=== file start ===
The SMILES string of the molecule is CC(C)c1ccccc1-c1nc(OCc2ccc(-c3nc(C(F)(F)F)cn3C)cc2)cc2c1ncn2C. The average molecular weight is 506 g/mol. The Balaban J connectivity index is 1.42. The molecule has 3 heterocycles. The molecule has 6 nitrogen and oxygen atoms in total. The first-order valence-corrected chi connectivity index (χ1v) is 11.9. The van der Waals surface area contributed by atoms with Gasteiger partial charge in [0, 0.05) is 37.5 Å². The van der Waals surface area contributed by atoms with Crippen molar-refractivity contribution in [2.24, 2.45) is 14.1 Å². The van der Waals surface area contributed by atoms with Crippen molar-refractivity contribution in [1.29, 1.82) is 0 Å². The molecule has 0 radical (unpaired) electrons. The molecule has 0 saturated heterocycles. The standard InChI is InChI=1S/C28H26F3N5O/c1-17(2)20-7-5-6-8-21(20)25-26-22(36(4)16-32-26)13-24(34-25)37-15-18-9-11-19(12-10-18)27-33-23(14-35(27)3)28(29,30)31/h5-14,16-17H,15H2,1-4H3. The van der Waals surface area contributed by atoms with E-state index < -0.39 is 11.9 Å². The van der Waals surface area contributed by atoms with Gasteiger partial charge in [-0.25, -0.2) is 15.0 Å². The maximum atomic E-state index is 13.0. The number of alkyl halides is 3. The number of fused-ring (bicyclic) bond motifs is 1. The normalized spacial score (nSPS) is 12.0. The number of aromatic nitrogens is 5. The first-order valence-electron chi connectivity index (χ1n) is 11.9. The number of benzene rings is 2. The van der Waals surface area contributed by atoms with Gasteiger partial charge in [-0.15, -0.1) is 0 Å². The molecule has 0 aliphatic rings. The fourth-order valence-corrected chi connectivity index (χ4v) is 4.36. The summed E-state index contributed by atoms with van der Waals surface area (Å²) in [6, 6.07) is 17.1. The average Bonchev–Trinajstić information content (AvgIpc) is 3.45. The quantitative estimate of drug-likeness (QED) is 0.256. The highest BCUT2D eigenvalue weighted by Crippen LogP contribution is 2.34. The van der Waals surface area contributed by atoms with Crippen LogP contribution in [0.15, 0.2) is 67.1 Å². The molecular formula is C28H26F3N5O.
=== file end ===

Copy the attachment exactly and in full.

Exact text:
The SMILES string of the molecule is CC(C)c1ccccc1-c1nc(OCc2ccc(-c3nc(C(F)(F)F)cn3C)cc2)cc2c1ncn2C. The average molecular weight is 506 g/mol. The Balaban J connectivity index is 1.42. The molecule has 3 heterocycles. The molecule has 6 nitrogen and oxygen atoms in total. The first-order valence-corrected chi connectivity index (χ1v) is 11.9. The van der Waals surface area contributed by atoms with Gasteiger partial charge in [0, 0.05) is 37.5 Å². The van der Waals surface area contributed by atoms with Crippen molar-refractivity contribution in [2.24, 2.45) is 14.1 Å². The van der Waals surface area contributed by atoms with Crippen molar-refractivity contribution in [1.29, 1.82) is 0 Å². The molecule has 0 radical (unpaired) electrons. The molecule has 0 saturated heterocycles. The standard InChI is InChI=1S/C28H26F3N5O/c1-17(2)20-7-5-6-8-21(20)25-26-22(36(4)16-32-26)13-24(34-25)37-15-18-9-11-19(12-10-18)27-33-23(14-35(27)3)28(29,30)31/h5-14,16-17H,15H2,1-4H3. The van der Waals surface area contributed by atoms with E-state index < -0.39 is 11.9 Å². The van der Waals surface area contributed by atoms with Gasteiger partial charge in [-0.25, -0.2) is 15.0 Å². The maximum atomic E-state index is 13.0. The number of alkyl halides is 3. The number of fused-ring (bicyclic) bond motifs is 1. The normalized spacial score (nSPS) is 12.0. The number of aromatic nitrogens is 5. The first-order valence-electron chi connectivity index (χ1n) is 11.9. The number of benzene rings is 2. The van der Waals surface area contributed by atoms with Gasteiger partial charge in [-0.15, -0.1) is 0 Å². The molecule has 0 aliphatic rings. The fourth-order valence-corrected chi connectivity index (χ4v) is 4.36. The summed E-state index contributed by atoms with van der Waals surface area (Å²) in [6, 6.07) is 17.1. The average Bonchev–Trinajstić information content (AvgIpc) is 3.45. The quantitative estimate of drug-likeness (QED) is 0.256. The highest BCUT2D eigenvalue weighted by Crippen LogP contribution is 2.34. The van der Waals surface area contributed by atoms with Crippen LogP contribution in [0.15, 0.2) is 67.1 Å². The molecular formula is C28H26F3N5O.